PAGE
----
Aldermen Urge Mayor Lightfoot to Keep First 100 Days Pledge or Risk Department of Public Health Grants

Lawndale News Chicago's Bilingual Newspaper - Local News

Lawndale News Chicago's Bilingual Newspaper - Local News

By: Ashmar Mandou

Aldermen are calling on Mayor Lori Lightfoot to re- evaluate the HIV/STI Bureau’s recent funding decisions that resulted in an “inequitable distribution of resources favoring large institutions over agencies serving South and West side communities.” This month CDPH announced the results of a competitive funding cycle that reconfigures the HIV portfolio, including both prevention and care services, with the result that less than five percent of the total reaches Latino and African- American led and serving organizations on the South and West sides of Chicago.

“We can only have a ‘Healthy Chicago’ when we have empowered and sustainable communities,” according to Juan M. Calderon, Board of Health Member.  Alderman Roberto Maldonado (26th), Chairman of the Latino Caucus, stressed that the best way for medical and public health providers to address health inequities is to be active members of the communities they are serving. “Health is a combination of all of our experiences but treating the whole person starts with all the systems – economy, food, housing, education, family and safety – that shape a black and brown person’s experience,” according to Maldonado. “Our community providers are the best positioned to do that and we should be providing them with more resources, not bringing in external contractors that have never stepped foot into our neighborhoods.”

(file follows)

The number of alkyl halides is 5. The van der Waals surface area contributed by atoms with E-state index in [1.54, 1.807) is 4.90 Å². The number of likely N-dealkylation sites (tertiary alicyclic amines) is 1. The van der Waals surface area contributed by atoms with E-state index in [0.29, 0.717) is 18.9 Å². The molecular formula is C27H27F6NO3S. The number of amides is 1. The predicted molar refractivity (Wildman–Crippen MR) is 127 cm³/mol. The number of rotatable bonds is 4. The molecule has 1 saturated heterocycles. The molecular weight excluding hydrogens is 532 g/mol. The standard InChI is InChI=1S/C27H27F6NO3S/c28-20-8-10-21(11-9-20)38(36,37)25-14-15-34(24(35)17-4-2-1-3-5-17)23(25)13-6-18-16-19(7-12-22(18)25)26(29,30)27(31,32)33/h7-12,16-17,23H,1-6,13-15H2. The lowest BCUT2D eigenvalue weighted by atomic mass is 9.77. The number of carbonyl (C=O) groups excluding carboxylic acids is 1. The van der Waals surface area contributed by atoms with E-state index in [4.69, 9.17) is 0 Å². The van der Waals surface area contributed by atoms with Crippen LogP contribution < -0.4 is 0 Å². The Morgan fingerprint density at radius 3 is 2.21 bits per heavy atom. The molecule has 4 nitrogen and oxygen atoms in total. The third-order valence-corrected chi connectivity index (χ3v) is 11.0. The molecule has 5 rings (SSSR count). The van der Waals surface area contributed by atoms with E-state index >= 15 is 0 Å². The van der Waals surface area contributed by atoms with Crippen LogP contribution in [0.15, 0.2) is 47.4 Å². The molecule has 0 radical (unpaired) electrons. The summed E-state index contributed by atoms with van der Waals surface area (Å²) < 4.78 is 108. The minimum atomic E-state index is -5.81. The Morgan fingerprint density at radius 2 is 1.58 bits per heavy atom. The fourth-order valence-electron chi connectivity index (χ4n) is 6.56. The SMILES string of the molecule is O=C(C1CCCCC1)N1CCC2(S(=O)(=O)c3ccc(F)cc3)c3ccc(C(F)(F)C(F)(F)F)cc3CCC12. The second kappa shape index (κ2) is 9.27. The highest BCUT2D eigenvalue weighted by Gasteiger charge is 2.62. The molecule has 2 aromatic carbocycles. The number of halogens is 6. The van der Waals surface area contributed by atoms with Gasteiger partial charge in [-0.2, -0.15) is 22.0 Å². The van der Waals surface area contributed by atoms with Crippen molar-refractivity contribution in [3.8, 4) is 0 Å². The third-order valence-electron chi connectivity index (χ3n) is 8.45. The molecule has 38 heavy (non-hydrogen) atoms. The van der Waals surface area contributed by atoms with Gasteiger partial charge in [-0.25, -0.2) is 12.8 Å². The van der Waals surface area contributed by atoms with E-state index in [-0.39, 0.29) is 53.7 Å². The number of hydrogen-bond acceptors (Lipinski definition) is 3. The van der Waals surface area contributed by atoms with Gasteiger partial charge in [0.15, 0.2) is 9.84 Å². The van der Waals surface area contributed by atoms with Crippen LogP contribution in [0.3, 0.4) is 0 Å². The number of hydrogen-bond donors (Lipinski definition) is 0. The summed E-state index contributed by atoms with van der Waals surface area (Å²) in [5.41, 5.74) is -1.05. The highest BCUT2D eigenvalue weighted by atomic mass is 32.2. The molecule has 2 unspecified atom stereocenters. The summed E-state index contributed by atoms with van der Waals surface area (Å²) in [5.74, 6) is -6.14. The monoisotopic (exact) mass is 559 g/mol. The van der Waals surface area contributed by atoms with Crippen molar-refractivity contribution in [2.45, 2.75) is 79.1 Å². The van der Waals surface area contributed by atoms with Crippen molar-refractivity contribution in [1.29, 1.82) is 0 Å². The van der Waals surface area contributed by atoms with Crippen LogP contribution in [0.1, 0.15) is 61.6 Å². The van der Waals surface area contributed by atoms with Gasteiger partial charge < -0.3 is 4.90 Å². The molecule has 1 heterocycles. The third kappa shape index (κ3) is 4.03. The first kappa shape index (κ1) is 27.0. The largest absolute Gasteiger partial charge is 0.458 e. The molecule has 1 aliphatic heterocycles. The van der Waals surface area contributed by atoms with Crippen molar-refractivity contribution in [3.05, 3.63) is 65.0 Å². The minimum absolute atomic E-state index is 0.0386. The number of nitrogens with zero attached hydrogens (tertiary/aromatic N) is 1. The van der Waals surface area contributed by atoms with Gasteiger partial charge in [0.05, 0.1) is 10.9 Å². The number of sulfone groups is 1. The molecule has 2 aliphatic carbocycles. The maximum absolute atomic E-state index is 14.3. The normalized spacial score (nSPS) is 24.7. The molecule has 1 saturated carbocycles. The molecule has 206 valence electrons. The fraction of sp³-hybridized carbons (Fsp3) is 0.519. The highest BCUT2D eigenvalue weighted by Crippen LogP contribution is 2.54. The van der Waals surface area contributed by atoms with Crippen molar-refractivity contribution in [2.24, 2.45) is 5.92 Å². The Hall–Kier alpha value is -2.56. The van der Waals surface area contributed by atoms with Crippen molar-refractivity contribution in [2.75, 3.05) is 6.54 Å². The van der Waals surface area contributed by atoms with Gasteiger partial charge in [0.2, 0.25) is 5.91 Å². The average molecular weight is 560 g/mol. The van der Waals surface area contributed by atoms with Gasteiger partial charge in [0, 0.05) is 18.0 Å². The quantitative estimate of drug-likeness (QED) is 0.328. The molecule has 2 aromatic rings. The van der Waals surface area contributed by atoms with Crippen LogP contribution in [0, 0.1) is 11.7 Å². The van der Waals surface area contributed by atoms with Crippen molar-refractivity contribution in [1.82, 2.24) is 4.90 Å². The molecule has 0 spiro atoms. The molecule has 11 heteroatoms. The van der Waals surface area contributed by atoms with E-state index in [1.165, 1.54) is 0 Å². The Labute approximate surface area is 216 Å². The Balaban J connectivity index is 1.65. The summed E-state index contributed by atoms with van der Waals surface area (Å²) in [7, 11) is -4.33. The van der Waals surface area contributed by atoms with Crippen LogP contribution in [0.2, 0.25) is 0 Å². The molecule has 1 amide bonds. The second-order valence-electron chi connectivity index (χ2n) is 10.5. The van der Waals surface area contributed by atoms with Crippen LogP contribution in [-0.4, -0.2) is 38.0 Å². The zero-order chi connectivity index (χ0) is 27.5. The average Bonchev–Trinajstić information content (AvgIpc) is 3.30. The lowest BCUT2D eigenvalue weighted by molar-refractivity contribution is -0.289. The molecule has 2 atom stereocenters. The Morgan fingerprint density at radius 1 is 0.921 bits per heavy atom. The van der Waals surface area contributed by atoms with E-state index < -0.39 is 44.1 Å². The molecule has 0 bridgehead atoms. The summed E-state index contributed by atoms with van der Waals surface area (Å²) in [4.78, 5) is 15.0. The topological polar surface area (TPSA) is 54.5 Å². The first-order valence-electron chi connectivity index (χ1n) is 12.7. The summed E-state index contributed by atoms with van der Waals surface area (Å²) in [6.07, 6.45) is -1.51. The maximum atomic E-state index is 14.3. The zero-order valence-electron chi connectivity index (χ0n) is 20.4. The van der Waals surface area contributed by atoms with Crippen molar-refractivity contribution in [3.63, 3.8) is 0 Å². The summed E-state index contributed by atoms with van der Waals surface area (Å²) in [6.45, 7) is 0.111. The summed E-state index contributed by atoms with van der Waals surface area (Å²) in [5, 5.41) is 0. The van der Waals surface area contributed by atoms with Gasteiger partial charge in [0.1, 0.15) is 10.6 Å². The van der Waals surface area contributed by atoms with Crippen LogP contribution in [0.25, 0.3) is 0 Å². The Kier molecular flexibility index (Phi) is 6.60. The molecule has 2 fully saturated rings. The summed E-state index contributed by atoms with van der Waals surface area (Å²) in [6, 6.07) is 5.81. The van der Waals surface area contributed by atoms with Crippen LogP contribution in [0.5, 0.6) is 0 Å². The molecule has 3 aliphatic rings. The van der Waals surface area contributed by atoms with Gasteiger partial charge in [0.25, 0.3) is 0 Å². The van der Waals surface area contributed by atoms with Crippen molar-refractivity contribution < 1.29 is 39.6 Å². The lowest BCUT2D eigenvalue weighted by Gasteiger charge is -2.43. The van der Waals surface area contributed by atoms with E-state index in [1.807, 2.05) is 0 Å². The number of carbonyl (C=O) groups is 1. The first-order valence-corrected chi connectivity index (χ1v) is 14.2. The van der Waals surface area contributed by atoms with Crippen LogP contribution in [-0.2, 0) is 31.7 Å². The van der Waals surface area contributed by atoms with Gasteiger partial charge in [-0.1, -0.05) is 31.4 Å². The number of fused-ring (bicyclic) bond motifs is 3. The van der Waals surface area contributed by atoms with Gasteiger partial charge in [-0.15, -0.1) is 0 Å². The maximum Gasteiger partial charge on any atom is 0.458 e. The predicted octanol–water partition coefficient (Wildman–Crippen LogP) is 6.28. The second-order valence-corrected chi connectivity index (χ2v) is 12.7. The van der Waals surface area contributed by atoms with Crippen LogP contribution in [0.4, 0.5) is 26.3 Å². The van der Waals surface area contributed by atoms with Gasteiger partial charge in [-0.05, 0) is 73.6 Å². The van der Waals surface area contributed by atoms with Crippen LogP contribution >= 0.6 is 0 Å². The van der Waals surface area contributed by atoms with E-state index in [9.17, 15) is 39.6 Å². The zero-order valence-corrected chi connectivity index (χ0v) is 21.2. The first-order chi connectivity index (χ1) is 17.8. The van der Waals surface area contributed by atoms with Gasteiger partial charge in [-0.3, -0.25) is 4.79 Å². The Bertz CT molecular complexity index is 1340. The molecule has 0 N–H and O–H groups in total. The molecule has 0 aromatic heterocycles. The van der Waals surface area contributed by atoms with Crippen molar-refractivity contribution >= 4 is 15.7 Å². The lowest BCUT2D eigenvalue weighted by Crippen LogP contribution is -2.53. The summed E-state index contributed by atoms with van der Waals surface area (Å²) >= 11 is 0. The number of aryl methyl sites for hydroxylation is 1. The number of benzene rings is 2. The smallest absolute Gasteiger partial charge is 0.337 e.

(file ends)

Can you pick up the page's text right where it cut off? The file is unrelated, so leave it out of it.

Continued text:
Under the previous administration, Alderman Raymond Lopez worked with the Department of Public Health to expand its footprint in underserved communities such as Englewood, New City and Back of the Yards. He expressed his concern by the lack of movement from Mayor Lightfoot. 

“On May 21st our Mayor announced she would conduct a nationwide search for a new Public Health Commissioner. Today marks Day 101 and there has yet to be any movement toward finding a commissioner committed to protecting the African American and Latino communities of Chicago from HIV/STI’s,” said Lopez. 

The City Council’s Latino Caucus urges Mayor Lightfoot to begin a robust, national search for a Health Commissioner. “An interim place holder can no longer occupy this critical role. Crucial Latino and African American institutions are threatened with closure, while agencies based outside these communities are awarded contracts. It is paramount that the Public Health Commissioner has the cultural competency to address the racial, gender, sexual and cultural diversity of Chicago’s communities.”

Ald. Lopez and his colleagues are prepared to act legislatively to motivate the administration. “If Mayor Lightfoot does not keep her pledge for a nationally-open process, focusing on these funding disparities, we are prepared to introduce an order to the Department of Public Health on September 18, 2019 requiring the department withhold approximately $40 million in HIV/AIDS dollars until a commissioner has been selected from a national search effort focused on bringing equity to communities of color.” 

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